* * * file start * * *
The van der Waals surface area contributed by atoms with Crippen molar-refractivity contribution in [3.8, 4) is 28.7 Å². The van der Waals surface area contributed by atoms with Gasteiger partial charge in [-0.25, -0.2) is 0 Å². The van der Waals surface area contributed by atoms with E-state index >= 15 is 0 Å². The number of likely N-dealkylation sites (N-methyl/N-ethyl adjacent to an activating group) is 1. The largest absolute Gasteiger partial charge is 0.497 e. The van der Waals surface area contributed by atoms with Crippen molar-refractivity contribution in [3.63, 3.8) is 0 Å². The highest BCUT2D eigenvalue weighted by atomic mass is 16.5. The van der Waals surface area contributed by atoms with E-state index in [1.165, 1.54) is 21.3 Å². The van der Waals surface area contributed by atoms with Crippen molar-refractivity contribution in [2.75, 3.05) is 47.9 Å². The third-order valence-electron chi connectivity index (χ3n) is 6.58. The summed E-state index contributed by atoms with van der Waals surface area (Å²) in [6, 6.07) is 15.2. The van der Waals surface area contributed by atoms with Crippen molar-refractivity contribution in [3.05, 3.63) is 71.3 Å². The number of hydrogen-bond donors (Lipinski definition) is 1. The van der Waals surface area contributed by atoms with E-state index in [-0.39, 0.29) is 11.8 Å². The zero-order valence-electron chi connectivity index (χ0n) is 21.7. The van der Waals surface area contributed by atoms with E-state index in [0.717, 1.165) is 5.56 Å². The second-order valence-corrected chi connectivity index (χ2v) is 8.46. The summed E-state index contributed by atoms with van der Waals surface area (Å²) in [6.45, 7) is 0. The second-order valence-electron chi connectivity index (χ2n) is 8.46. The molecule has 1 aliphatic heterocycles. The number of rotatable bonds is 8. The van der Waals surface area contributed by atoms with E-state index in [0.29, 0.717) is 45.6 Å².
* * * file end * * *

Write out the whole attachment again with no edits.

The van der Waals surface area contributed by atoms with Crippen molar-refractivity contribution in [3.8, 4) is 28.7 Å². The van der Waals surface area contributed by atoms with Gasteiger partial charge in [-0.25, -0.2) is 0 Å². The van der Waals surface area contributed by atoms with E-state index >= 15 is 0 Å². The number of likely N-dealkylation sites (N-methyl/N-ethyl adjacent to an activating group) is 1. The largest absolute Gasteiger partial charge is 0.497 e. The van der Waals surface area contributed by atoms with Crippen molar-refractivity contribution in [3.63, 3.8) is 0 Å². The highest BCUT2D eigenvalue weighted by atomic mass is 16.5. The van der Waals surface area contributed by atoms with E-state index in [1.165, 1.54) is 21.3 Å². The van der Waals surface area contributed by atoms with Crippen molar-refractivity contribution in [2.75, 3.05) is 47.9 Å². The third-order valence-electron chi connectivity index (χ3n) is 6.58. The summed E-state index contributed by atoms with van der Waals surface area (Å²) in [6, 6.07) is 15.2. The van der Waals surface area contributed by atoms with Crippen molar-refractivity contribution in [3.05, 3.63) is 71.3 Å². The number of hydrogen-bond donors (Lipinski definition) is 1. The van der Waals surface area contributed by atoms with E-state index in [-0.39, 0.29) is 11.8 Å². The zero-order valence-electron chi connectivity index (χ0n) is 21.7. The van der Waals surface area contributed by atoms with E-state index in [0.717, 1.165) is 5.56 Å². The second-order valence-corrected chi connectivity index (χ2v) is 8.46. The summed E-state index contributed by atoms with van der Waals surface area (Å²) in [6.45, 7) is 0. The second-order valence-electron chi connectivity index (χ2n) is 8.46. The molecule has 1 aliphatic heterocycles. The number of rotatable bonds is 8. The van der Waals surface area contributed by atoms with E-state index in [0.29, 0.717) is 45.6 Å².